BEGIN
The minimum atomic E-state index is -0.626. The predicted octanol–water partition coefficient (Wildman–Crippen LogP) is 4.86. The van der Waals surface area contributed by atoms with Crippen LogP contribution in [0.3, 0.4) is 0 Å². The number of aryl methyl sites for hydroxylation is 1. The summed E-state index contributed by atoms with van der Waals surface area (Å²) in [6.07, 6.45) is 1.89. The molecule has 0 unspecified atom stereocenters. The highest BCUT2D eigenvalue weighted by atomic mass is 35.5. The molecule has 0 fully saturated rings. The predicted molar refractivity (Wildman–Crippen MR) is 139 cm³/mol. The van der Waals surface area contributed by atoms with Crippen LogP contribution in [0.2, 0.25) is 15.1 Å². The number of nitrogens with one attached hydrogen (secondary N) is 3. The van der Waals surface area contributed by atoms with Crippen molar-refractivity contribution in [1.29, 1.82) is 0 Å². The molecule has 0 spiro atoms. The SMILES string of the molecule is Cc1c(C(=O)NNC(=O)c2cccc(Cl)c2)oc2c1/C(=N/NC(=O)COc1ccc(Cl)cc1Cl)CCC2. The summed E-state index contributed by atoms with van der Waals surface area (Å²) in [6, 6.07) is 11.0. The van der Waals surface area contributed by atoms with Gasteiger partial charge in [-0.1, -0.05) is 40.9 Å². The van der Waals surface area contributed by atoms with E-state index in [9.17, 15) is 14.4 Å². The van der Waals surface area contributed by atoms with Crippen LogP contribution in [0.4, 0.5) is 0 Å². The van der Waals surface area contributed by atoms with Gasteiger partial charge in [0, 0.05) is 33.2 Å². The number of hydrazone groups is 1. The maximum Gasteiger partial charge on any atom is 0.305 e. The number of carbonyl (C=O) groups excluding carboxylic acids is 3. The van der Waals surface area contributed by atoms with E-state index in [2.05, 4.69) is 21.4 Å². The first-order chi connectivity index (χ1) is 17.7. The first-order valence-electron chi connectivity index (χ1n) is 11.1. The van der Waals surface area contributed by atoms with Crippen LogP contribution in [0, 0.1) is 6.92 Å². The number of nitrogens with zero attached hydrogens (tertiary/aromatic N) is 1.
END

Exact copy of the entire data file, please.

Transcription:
The minimum atomic E-state index is -0.626. The predicted octanol–water partition coefficient (Wildman–Crippen LogP) is 4.86. The van der Waals surface area contributed by atoms with Crippen LogP contribution in [0.3, 0.4) is 0 Å². The number of aryl methyl sites for hydroxylation is 1. The summed E-state index contributed by atoms with van der Waals surface area (Å²) in [6.07, 6.45) is 1.89. The molecule has 0 unspecified atom stereocenters. The highest BCUT2D eigenvalue weighted by atomic mass is 35.5. The molecule has 0 fully saturated rings. The predicted molar refractivity (Wildman–Crippen MR) is 139 cm³/mol. The van der Waals surface area contributed by atoms with Crippen LogP contribution in [0.2, 0.25) is 15.1 Å². The number of nitrogens with one attached hydrogen (secondary N) is 3. The van der Waals surface area contributed by atoms with Crippen molar-refractivity contribution in [1.29, 1.82) is 0 Å². The molecule has 0 spiro atoms. The SMILES string of the molecule is Cc1c(C(=O)NNC(=O)c2cccc(Cl)c2)oc2c1/C(=N/NC(=O)COc1ccc(Cl)cc1Cl)CCC2. The summed E-state index contributed by atoms with van der Waals surface area (Å²) in [6, 6.07) is 11.0. The van der Waals surface area contributed by atoms with Gasteiger partial charge in [-0.1, -0.05) is 40.9 Å². The van der Waals surface area contributed by atoms with E-state index in [9.17, 15) is 14.4 Å². The van der Waals surface area contributed by atoms with Crippen LogP contribution in [0.4, 0.5) is 0 Å². The van der Waals surface area contributed by atoms with Gasteiger partial charge in [0, 0.05) is 33.2 Å². The number of hydrazone groups is 1. The maximum Gasteiger partial charge on any atom is 0.305 e. The number of carbonyl (C=O) groups excluding carboxylic acids is 3. The van der Waals surface area contributed by atoms with E-state index in [2.05, 4.69) is 21.4 Å². The first-order chi connectivity index (χ1) is 17.7. The first-order valence-electron chi connectivity index (χ1n) is 11.1. The van der Waals surface area contributed by atoms with Crippen LogP contribution in [0, 0.1) is 6.92 Å². The number of nitrogens with zero attached hydrogens (tertiary/aromatic N) is 1.